(CNN) - In one of the most closely watched Senate contests, a new poll indicates Republican Sen. Scott Brown and Democrat Elizabeth Warren are still running neck-and-neck in the race for the Massachusetts seat.
Brown, a first-term incumbent, has the support of 37% of voters, while his opponent carries 35%, according to a survey conducted by the University of New Hampshire Survey Center and released by The Boston Globe on Sunday.
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The two-percentage-point margin falls well within the sampling error and represents a statistical tie. Meanwhile, 26% of voters said they were undecided, according to the poll.
While support falls mainly along party lines - Warren takes 63% of Democrats and Brown has 86% of Republicans - the incumbent senator is leading among the crucial voting bloc of independents, with 42% to Warren's 14%.
Breaking down the results further, 43% of voters said they see Brown as the strongest leader to Warren's 31%. In addition, nearly half (49%) said Brown has the most bipartisan appeal, while less than a third of voters (27%) said Warren would be the best at working across the aisle.
However, a plurality (44%) said Warren - Obama's former consumer protection adviser - would do more to help "working people," compared to 35% who said the same about Brown. The statistic comes as good news to Warren's campaign, which has aggressively pushed to portray the candidate as the one most aligned with middle class workers.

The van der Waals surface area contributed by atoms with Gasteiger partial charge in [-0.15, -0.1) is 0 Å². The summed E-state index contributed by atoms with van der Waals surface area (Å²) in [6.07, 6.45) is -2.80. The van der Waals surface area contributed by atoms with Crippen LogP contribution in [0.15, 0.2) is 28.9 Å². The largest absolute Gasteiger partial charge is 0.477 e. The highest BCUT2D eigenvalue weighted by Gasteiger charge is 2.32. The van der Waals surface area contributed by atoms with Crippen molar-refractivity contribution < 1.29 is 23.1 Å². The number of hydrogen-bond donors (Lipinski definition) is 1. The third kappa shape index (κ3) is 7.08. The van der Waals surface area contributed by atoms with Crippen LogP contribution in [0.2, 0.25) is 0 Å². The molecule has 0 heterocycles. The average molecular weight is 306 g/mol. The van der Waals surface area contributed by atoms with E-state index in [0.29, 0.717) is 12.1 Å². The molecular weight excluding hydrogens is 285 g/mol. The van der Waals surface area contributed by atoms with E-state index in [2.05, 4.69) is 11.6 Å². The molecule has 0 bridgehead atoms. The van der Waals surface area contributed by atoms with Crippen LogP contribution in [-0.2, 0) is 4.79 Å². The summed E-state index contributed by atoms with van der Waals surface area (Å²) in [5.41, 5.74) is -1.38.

The poll is the latest in a series of surveys in recent months that show a similar pattern of the two candidates statistically tied, with Brown slightly ahead.
Democrats see the race as a chance to recapture a Senate seat that was taken by the GOP in the 2010 special election held to replace the late Ted Kennedy.
Both campaigns have raised and spent millions, despite seven months remaining until the November election. The candidates have also gained fame by their shared opposition towards third-party spending, pledging to deduct money from their own campaigns should outside groups take out ad buys in support of their candidacies.
For the poll, the University of New Hampshire Survey Center interviewed 544 randomly selected likely voters by phone between March 21 and March 27. The poll has a sampling error of plus or minus 4.2 percentage points.